6. Rename the project if you want. Click Next
  7. Ensure that your src folder is checked. Keep clicking Next
  8. Click Finish

Design

AddressBook saves data in a plain text file, one line for each person, in the format NAME p/PHONE e/EMAIL. Here is an example:

John Doe p/98765432 e/johnd@gmail.com
Jane Doe p/12346758 e/jane@gmail.com

All person data are loaded to memory at start up and written to the file after any command that mutates data. In-memory data are held in a ArrayList<String[]> where each String[] object represents a person.

Testing

Windows

  1. Open a DOS window in the test folder
  2. Run the runtests.bat script
  3. If the script reports that there is no difference between actual.txt and expected.txt, the test has passed.

Mac/Unix/Linux

  1. Open a terminal window in the test folder
  2. Run the runtests.sh script
  3. If the script reports that there is no difference between actual.txt and expected.txt, the test has passed.

Troubleshooting test failures

  • Problem: How do I examine the exact differences between actual.txt and expected.txt?
    Solution: You can use a diff/merge tool with a GUI e.g. WinMerge (on Windows)
  • Problem: The two files look exactly the same, but the test script reports they are different.
    Solution: This can happen because the line endings used by Windows is different from Unix-based OSes. Convert the actual.txt to the format used by your OS using some utility.
  • Problem: Test fails during the very first time.
    Solution: The output of the very first test run could be slightly different because the program creates a new storage file. Tests should pass from the 2nd run onwards.

Learning Outcomes

Learning Outcomes are the things you should be able to do after studying this code and completing the corresponding exercises.

Set up a project in an IDE [LO-IdeSetup]

Exercise: Setup project in IntelliJ

Part A:

  • Create a new project in IntelliJ and write a small HelloWorld program.

Part B:

  • Download the source code for this project: Click on the clone or download link above and either,
    1. download as a zip file and unzip content.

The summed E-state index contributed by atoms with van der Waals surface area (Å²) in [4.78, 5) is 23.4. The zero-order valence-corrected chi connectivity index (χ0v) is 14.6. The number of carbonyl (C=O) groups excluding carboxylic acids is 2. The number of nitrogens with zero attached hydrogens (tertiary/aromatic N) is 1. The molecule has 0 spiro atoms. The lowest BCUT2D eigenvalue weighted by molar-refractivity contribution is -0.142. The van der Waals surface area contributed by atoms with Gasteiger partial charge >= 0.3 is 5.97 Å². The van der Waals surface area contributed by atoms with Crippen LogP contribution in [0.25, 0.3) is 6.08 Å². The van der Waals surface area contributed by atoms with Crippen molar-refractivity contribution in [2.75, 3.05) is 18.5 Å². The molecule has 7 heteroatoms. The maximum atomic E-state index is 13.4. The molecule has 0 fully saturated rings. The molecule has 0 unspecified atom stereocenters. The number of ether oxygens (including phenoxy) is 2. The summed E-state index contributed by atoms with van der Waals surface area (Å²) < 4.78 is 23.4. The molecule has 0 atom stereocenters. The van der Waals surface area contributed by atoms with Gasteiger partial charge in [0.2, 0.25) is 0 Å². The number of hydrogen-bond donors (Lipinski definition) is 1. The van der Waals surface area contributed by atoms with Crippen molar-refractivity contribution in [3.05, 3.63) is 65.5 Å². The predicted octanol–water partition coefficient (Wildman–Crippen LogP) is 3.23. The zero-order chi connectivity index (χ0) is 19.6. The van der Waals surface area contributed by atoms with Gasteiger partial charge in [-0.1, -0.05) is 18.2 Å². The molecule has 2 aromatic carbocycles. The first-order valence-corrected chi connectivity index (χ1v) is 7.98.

2. clone the repo (if you know how to use Git) to your Computer.
  • Set up the project in IntelliJ.
  • Run the program from within IntelliJ, and try the features described in the User guide section.

Navigate code efficiently [LO-CodeNavigation]

The AddressBook.java code is rather long, which makes it cumbersome to navigate by scrolling alone. Navigating code using IDE shortcuts is a more efficient option. For example, CTRL+B will navigate to the definition of the method/field at the cursor.

Learn basic IntelliJ code navigation features.

Exercise: Learn to navigate code using shortcuts

  • Use Intellij basic code navigation features to navigate code of this project.

Use a debugger [LO-Debugging]

Learn basic IntelliJ debugging features.

Exercise: Learn to step through code using the debugger

Prerequisite: [LO-IdeSetup]

Demonstrate your debugging skills using the AddressBook code.

Here are some things you can do in your demonstration:

  1. Set a 'break point'
  2. Run the program in debug mode
  3. 'Step through' a few lines of code while examining variable values
  4. 'Step into', and 'step out of', methods as you step through the code
  5. ...

Automate CLI testing [LO-AutomatedCliTesting]

Learn how to automate testing of CLIs.

Exercise: Practice automated CLI testing

  • Run the tests as explained in the Testing section.
  • Examine the test script to understand how the script works.
  • Add a few more tests to the input.txt. Run the tests. It should fail.
    Modify expected.txt to make the tests pass again.
  • Edit the AddressBook.java to modify the behavior slightly and modify tests to match.

Use Collections [LO-Collections]

Note how the AddressBook class uses ArrayList<> class (from the Java Collections library) to store a list of String or String[] objects.

Learn how to use some Java Collections classes, such as ArrayList and HashMap

Exercise: Use HashMap

Currently, a person's details are stored as a String[]. Modify the code to use a HashMap<String, String> instead. A sample code snippet is given below.

private static final String PERSON_PROPERTY_NAME = "name";
private static final String PERSON_PROPERTY_EMAIL = "email";
...
HashMap<String,String> john = new HashMap<>();
john.put(PERSON_PROPERTY_NAME, "John Doe");
john.put(PERSON_PROPERTY_EMAIL, "john.doe@email.com");
//etc.

Use Enums [LO-Enums]

Exercise: Use HashMap + Enum

Similar to the exercise in the LO-Collections section, but also bring in Java enum feature.

private enum PersonProperty  {NAME, EMAIL, PHONE};
...
HashMap<PersonProperty,String> john = new HashMap<>();
john.put(PersonProperty.NAME, "John Doe");
john.put(PersonProperty.EMAIL, "john.doe@email.com");
//etc.

Use Varargs [LO-Varargs]

Note how the showToUser method uses Java Varargs feature.

Exercise: Use Varargs

Modify the code to remove the use of the Varargs feature. Compare the code with and without the varargs feature.

Follow a coding standard [LO-CodingStandard]

The given code follows the coding standard for the most part.

This learning outcome is covered by the exercise in [LO-Refactor].

Apply coding best practices [LO-CodingBestPractices]

Most of the given code follows the best practices mentioned here.

This learning outcome is covered by the exercise in [LO-Refactor]